With WORD Christchurch Festival at the forefront of my mind at the moment, having bought my tickets yesterday (and by the way the session Motherhood is selling out fast [SOLD OUT now! Ed.] ) I was intrigued to find an article by UK author Natasha Carthew about an idea for a Working Class Writers Festival in Britain.
On 12th July, Carthew tweeted to her 1,700 followers: “Comrades! This is a call to arms – we’ve got to get ourselves a #WorkingClassWriters Lit Fest! I’ve been doing the circuit and we’re a bit underrepresented int we?”
Carthew, who has written three books of poetry, and two YA books published by Bloomsbury, wants to ensure that publishing recognises writing from across the social spectrum.
She said: “I think it’s really important to enhance, encourage and increase representation from working class backgrounds, which can be quite underrepresented at other literary festivals. I feel we are an equally talented group of people that do not get enough exposure, young people from similar backgrounds especially need to have something to aspire to, something that is reflective of their society and writers they can relate to and look up to.”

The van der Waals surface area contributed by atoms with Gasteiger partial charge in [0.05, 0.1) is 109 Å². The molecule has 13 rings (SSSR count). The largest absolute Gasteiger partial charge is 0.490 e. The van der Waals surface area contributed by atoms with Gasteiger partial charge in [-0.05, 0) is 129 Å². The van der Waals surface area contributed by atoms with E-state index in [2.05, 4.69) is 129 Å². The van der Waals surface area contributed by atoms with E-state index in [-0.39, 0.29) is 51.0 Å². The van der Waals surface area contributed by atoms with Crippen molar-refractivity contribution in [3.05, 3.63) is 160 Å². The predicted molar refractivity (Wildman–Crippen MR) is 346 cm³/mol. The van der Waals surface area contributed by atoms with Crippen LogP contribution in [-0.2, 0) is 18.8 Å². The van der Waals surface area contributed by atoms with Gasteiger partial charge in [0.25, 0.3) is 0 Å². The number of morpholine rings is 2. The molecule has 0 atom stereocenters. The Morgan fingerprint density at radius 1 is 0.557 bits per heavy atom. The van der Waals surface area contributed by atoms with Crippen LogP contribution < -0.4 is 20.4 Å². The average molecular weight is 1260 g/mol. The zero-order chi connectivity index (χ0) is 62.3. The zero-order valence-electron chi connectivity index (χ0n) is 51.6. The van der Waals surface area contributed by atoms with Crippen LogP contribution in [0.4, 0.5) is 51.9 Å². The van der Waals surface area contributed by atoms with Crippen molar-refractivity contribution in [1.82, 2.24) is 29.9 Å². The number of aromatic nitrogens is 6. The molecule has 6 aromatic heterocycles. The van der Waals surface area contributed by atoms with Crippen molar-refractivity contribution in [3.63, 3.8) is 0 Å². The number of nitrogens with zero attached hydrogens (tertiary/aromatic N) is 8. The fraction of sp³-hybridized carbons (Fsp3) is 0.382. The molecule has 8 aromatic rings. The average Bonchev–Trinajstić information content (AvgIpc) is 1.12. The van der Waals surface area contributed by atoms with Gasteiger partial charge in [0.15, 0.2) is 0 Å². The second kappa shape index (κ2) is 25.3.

The first thoughts that came to mind are would we have such a thing here, would we call it “Working Class”, do we think of class in the same way that they do in Britain? I grew up in a home where we referred to ourselves (proudly I might add) as Working Class, but it is not something you hear much today in New Zealand.
Join contributors to last year’s superb anthology of Oceanic writing, Black Marks on the White Page, for a roundtable discussion for Māori and Pasifika writers. Co-editor Tina Makereti, who worked on the book with Witi Ihimaera, will be joined by Victor Rodger, Nic Low, Paula Morris and Tusiata Avia to share tips on writing, and for a talanoa on the challenges and opportunities facing writers in Aotearoa and internationally.